Sunday, 14 March 2010


Beginning of Ecstase (1933)

One of the great poetic transactions is between the consciousness and the world of material objects. People will do as people will of course, but they have to conduct themselves through rooms and streets full of miscellaneous things, and these things are intractably distinct from them. Hands warm objects, eyes lighten them, the nose detects them, hope hangs on them - they alter space this way and that. It is the real world meeting the ghost mind.

Here, in this first six minutes or so from the film in which Hedy Lamarr was famously shown swimming naked, there is a lot of shifting light and shadow before the newly married couple enter their flat. There is a mat, some shoes, a hand (a hand is also an object), a key and a lock, a sign, a lipstick tube that writes. After a moment of drunken fumbling the door opens, and he carries her, with some comical difficulty, across the threshhold. And there stand the objects. Suddenly we are assailed by a mass of household items in curious sculptural groups. Here are the bride's flowers and her extraordinarily long train that follows her like a kind of ectoplasm, growing longer and longer. A looming chair, some kitchen furniture, a basin, a litter basket...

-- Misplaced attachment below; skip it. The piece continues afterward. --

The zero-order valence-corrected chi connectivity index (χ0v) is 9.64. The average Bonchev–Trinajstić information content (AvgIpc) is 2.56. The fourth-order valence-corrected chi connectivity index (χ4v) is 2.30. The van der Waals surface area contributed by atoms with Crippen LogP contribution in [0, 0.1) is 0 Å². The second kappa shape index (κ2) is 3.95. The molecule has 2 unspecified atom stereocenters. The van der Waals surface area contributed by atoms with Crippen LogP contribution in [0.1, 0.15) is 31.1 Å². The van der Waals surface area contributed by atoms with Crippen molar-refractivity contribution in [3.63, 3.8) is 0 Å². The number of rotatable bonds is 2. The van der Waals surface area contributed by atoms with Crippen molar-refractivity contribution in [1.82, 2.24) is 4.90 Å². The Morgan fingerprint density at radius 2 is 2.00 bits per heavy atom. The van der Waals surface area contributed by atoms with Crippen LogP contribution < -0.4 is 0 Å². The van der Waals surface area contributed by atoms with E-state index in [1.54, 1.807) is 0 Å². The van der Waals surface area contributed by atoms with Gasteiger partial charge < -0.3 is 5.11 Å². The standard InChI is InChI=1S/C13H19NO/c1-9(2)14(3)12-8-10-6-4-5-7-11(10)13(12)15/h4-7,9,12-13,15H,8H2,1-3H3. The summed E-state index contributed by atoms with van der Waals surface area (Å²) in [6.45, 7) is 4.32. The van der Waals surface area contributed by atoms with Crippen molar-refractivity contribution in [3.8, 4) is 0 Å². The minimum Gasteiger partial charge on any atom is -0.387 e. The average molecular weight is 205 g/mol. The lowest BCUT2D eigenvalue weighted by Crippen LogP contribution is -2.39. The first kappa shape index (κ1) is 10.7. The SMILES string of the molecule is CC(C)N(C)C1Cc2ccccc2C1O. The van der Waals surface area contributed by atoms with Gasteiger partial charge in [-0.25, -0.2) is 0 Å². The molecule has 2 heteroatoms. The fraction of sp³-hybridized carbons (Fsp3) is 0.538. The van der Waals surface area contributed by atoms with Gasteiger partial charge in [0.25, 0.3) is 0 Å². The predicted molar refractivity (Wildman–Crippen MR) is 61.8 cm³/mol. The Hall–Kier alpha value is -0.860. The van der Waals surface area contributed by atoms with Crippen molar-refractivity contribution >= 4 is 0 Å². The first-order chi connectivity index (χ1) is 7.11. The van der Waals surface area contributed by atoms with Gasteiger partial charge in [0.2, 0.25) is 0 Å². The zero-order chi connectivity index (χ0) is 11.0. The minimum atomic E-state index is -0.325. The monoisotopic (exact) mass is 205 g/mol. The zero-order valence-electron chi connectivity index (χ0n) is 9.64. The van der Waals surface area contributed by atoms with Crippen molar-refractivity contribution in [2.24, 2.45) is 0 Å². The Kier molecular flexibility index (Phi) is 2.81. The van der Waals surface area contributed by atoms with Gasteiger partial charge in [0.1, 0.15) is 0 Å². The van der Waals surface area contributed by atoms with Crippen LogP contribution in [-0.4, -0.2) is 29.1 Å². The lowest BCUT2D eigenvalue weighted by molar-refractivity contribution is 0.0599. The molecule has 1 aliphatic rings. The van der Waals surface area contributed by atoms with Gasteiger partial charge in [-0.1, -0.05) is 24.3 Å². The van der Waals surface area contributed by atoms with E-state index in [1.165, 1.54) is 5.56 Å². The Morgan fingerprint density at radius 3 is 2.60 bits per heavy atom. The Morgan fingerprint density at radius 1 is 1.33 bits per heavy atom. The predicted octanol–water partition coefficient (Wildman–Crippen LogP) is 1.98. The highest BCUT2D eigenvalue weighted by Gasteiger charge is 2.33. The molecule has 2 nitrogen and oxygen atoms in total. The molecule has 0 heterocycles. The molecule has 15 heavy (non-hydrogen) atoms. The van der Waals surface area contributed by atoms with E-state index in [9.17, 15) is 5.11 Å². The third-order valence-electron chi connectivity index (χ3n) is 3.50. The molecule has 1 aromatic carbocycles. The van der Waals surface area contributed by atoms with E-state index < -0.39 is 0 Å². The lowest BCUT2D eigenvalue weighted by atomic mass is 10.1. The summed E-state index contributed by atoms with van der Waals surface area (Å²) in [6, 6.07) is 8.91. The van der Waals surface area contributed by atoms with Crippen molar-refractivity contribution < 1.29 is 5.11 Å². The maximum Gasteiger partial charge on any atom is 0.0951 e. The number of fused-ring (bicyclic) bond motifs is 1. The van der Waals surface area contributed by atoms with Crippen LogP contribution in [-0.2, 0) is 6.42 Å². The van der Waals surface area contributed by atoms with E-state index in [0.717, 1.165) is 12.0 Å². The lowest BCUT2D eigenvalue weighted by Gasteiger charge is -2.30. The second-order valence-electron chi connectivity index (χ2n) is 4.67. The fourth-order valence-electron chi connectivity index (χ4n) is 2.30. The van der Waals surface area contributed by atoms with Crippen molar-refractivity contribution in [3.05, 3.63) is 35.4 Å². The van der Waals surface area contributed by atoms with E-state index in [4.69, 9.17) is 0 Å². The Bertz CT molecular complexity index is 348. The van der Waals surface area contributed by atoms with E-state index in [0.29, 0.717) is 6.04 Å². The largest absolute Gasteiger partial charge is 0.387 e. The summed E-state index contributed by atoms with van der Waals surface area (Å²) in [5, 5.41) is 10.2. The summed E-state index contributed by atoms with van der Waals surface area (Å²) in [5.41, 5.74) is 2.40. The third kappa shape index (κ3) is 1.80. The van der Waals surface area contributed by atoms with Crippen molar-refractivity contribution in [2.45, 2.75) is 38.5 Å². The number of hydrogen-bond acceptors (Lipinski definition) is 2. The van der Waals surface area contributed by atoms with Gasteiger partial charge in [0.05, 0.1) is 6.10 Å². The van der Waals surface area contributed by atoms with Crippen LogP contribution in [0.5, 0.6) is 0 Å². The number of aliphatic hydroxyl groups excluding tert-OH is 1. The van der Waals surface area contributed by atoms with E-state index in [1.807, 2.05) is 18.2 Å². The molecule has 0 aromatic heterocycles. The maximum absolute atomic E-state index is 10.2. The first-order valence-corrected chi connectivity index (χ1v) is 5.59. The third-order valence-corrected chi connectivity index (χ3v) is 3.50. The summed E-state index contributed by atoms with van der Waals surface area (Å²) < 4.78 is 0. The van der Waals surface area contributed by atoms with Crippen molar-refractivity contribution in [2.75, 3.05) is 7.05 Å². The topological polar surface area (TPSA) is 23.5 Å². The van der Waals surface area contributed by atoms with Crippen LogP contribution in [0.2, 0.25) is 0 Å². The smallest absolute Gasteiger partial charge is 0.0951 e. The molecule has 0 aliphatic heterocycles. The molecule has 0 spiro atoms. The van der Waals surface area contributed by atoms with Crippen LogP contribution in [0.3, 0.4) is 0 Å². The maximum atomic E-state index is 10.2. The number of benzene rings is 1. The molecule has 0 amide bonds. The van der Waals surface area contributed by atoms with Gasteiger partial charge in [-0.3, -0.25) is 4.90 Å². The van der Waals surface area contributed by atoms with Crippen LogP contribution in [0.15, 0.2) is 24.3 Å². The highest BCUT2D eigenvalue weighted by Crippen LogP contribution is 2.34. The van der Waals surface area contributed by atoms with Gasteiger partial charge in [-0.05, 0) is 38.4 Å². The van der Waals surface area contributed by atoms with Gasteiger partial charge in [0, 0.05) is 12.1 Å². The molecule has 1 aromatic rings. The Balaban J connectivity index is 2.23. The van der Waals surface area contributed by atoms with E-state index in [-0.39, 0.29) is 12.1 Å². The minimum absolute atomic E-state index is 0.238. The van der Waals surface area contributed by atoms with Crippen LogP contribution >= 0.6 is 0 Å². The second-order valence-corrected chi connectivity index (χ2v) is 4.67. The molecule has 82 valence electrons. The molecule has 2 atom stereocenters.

She is entering a new life. He arranges his personal objects in meticulous, in fact obsessive, order on the bedside table.

The objects crop up, stand still, wait to be handled, to be interpreted and used. They will speak too, of their owners and their intentions, but essentially they will be just themselves, tokens of the solid world through which the consciousness must move, clad in its own solid body that can seem as alien as the objects themselves. This appears to be my hand. That thing below is my foot. This weight slumped in the bed is my body.

Now let's wake up.


James said...

Yale keys! Astonishing patented in 1861 and unaltered since 1865.

The opening few scenes remind me also of Victor Frankl's concentration camp memoirs, in which he recollects having dreams about lost everyday things like turning on the light at the switch - and always having a set of keys in his pocket.

George S said...

Good Lord, is that the case? But why should we be surprised? If it works, why change it? A bit like books in fact. What else? Plumbing? The contents of a woman's handbag?

I do, pretty well always, have a set of keys in my pocket.